7 Tips For Cleaning Your Dog's Teeth at Home

Golden Retriever with dog toothbrush, product for the dental care of pets


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Golden Retriever with dog toothbrush, product for the dental care of pets on white background

Sweet Muggin'

Like humans, dogs can develop plaque and tartar on their teeth, which can lead to a host of dental issues: gum disease, tooth decay, and even tooth loss. If left untreated, these problems can spread to other areas of the body, resulting in more severe health problems and hefty vet bills (a professional teeth cleaning will cost you anywhere from $300 to $700). That's why proper dental care at home is so important. Brushing your dog's teeth, adding dental solution to their water, and providing chew toys can help prevent these issues and improve the overall health and wellbeing of your pooch, all while helping you save money in the long run. 

Related: 13 Free Perks of Owning a Dog

Dental Brushing Dogs Teeth

Brush Those Pearly Whites Often

Have you ever gotten a whiff of your dog's breath and thought, "You're lucky you're cute," because oof. Since dogs rely on sniffing to gather information and explore the territory around them, they are often nose- and mouth-deep in all kinds of nasty things. Experts recommend brushing your dog's teeth at least three times a week — and more if possible — to keep their breath smelling fresh. You can buy a dental kit (complete with a dual-headed toothbrush, toothpaste, and a finger toothbrush for smaller dogs) for less than $7.

Related: How Often Should I Take My Dog to the Vet?

Smart dog jack russell terrier holds a blue toothbrush in his mouth on a white background. Oral hygiene of pets

Get Them Into the Habit Early

Training a dog to tolerate teeth brushing at a young age can make the process much easier and more effective in the long run. Like many animals, dogs are more receptive to learning new behaviors and habits during their early developmental stages. By introducing teeth brushing at a young age and making it part of a routine, you can help your pooch become familiar with the process and develop positive associations with teeth brushing — making it less likely that they will resist or become fearful of it in the future.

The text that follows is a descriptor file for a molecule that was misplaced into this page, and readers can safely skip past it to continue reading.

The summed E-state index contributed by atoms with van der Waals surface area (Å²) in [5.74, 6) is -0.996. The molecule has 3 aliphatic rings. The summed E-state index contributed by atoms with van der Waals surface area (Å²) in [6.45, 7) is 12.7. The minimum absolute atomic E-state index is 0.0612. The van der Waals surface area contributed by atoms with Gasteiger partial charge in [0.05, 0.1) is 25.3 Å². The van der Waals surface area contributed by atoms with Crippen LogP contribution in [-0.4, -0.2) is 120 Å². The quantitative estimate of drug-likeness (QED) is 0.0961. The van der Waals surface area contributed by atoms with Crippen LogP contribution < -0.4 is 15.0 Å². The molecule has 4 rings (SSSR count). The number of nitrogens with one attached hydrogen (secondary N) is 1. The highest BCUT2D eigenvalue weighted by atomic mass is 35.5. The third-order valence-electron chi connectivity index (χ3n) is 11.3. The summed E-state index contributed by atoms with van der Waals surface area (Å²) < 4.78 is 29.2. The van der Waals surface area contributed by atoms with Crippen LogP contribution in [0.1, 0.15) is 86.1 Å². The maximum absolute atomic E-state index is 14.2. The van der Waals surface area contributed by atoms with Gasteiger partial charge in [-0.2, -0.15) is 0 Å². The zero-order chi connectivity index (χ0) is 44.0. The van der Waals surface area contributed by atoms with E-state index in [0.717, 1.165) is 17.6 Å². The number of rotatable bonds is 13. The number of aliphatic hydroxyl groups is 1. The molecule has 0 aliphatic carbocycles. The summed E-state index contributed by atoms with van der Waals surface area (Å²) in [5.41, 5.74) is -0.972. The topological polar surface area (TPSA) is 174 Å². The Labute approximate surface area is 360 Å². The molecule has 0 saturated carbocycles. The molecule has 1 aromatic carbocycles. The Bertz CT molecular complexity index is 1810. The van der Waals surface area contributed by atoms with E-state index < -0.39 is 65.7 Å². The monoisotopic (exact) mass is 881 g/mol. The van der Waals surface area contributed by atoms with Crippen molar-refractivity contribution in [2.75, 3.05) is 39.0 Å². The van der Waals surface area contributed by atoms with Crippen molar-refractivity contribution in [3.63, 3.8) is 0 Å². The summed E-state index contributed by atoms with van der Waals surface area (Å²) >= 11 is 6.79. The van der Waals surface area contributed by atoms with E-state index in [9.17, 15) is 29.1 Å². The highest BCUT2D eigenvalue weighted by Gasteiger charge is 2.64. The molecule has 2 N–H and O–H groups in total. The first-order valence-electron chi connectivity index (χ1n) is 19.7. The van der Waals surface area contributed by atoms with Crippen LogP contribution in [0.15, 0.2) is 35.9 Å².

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Beagle dog waiting for a treat

Have Lots of Treats Handy

Rewarding your dog with treats and praise before and after teeth brushing can help them associate the activity with a positive experience. Since dogs learn through a process called classical conditioning, this means they associate certain actions or experiences with positive or negative outcomes based on what happens immediately before or after an experience. This positive association can help reinforce their behavior and increase the likelihood that your dog will be more receptive to teeth brushing in the future.

Happy pet dog puppy chewing, eating snack treat

Invest in Dental Chews

Dental treats are specifically designed to help clean your dog's teeth and keep its breath from smelling like a dead animal. The abrasive texture helps scrape away plaque and tartar buildup on the teeth, while some dental treats — such as Greenies — contain ingredients that can help freshen breath by reducing the amount of bacteria in the mouth. Some dental treats are also designed to be long-lasting or require a lot of chewing, helping your pooch stay mentally stimulated and occupied. 

Dog drinking water from bowl at living room

Add Dental Solution to Their Water

Dental water solutions are formulated with ingredients such as chlorhexidine and zinc chloride that can help break down bacteria and prevent the buildup of plaque and tartar to reduce the risk of tooth decay and gum disease. Incorporating a water additive is easy: Simply add a bit of the solution to your dog's water bowl and it will get consumed as Fido drinks throughout the day. As the owner of a Maltese (they are prone to dental issues), I've found this brand to be pretty effective and affordable. 

Male veterinarian looking at dog's teeth

Use Dental Wipes

If your furry pal is loath to teeth brushing, dental or tooth wipes could be a good solution. Formulated with baking soda and peppermint, dental wipes are made to be rubbed against your dog’s teeth to help remove plaque and tartar. However, while tooth wipes work similarly to toothbrushes, they won't be able to get into all the nooks and crannies that a brush can. Still, they can be a good alternative to keeping your pet's teeth cleaner, and are convenient and easy to use. 

Two dogs eating together from their food bowls

Consider a Food Supplement

Certain food supplements such as PlaqueOff Powder are fortified with enzymes and other ingredients that can help reduce plaque and tartar buildup. Some supplements contain natural ingredients such as cranberry or kelp that may help promote oral health by reducing inflammation and preventing the growth of harmful bacteria inside the mouth. Note that while food supplements and water additives can be helpful in keeping your dog's teeth cleaner, they should not be used as a complete substitute for regular teeth brushing.